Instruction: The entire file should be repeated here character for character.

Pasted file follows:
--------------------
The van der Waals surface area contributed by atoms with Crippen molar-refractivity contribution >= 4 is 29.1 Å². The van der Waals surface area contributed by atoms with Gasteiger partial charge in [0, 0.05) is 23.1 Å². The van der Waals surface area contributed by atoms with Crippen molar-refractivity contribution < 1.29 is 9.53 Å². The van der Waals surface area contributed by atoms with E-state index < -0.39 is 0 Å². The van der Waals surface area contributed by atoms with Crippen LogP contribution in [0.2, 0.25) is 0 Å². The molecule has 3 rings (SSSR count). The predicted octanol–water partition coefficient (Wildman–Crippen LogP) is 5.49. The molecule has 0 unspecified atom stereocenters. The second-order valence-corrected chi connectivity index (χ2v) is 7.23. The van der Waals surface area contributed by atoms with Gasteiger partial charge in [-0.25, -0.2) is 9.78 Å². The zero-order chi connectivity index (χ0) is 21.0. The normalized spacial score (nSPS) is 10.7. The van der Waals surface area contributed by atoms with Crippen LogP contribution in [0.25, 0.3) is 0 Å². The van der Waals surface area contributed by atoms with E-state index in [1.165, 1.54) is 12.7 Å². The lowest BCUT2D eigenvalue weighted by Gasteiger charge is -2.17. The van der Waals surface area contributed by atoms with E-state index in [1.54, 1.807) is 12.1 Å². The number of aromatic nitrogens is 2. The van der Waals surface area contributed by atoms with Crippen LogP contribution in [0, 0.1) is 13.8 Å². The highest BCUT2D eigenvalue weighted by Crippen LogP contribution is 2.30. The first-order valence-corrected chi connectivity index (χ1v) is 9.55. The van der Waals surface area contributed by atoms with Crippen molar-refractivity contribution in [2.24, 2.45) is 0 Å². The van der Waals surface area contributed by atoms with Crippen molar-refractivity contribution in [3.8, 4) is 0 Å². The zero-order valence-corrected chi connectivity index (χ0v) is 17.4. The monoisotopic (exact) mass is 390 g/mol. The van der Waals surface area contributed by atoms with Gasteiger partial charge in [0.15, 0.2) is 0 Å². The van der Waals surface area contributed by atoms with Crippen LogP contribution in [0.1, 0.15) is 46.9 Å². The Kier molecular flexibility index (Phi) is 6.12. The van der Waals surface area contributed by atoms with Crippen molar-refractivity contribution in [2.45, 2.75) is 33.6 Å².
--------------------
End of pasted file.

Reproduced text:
The van der Waals surface area contributed by atoms with Crippen molar-refractivity contribution >= 4 is 29.1 Å². The van der Waals surface area contributed by atoms with Gasteiger partial charge in [0, 0.05) is 23.1 Å². The van der Waals surface area contributed by atoms with Crippen molar-refractivity contribution < 1.29 is 9.53 Å². The van der Waals surface area contributed by atoms with E-state index < -0.39 is 0 Å². The van der Waals surface area contributed by atoms with Crippen LogP contribution in [0.2, 0.25) is 0 Å². The molecule has 3 rings (SSSR count). The predicted octanol–water partition coefficient (Wildman–Crippen LogP) is 5.49. The molecule has 0 unspecified atom stereocenters. The second-order valence-corrected chi connectivity index (χ2v) is 7.23. The van der Waals surface area contributed by atoms with Gasteiger partial charge in [-0.25, -0.2) is 9.78 Å². The zero-order chi connectivity index (χ0) is 21.0. The normalized spacial score (nSPS) is 10.7. The van der Waals surface area contributed by atoms with Crippen LogP contribution in [0.25, 0.3) is 0 Å². The van der Waals surface area contributed by atoms with E-state index in [1.165, 1.54) is 12.7 Å². The lowest BCUT2D eigenvalue weighted by Gasteiger charge is -2.17. The van der Waals surface area contributed by atoms with E-state index in [1.54, 1.807) is 12.1 Å². The number of aromatic nitrogens is 2. The van der Waals surface area contributed by atoms with Crippen LogP contribution in [0, 0.1) is 13.8 Å². The highest BCUT2D eigenvalue weighted by Crippen LogP contribution is 2.30. The first-order valence-corrected chi connectivity index (χ1v) is 9.55. The van der Waals surface area contributed by atoms with Crippen molar-refractivity contribution in [2.24, 2.45) is 0 Å². The van der Waals surface area contributed by atoms with Crippen molar-refractivity contribution in [3.8, 4) is 0 Å². The zero-order valence-corrected chi connectivity index (χ0v) is 17.4. The monoisotopic (exact) mass is 390 g/mol. The van der Waals surface area contributed by atoms with Gasteiger partial charge in [0.15, 0.2) is 0 Å². The van der Waals surface area contributed by atoms with Crippen LogP contribution in [0.1, 0.15) is 46.9 Å². The Kier molecular flexibility index (Phi) is 6.12. The van der Waals surface area contributed by atoms with Crippen molar-refractivity contribution in [2.45, 2.75) is 33.6 Å².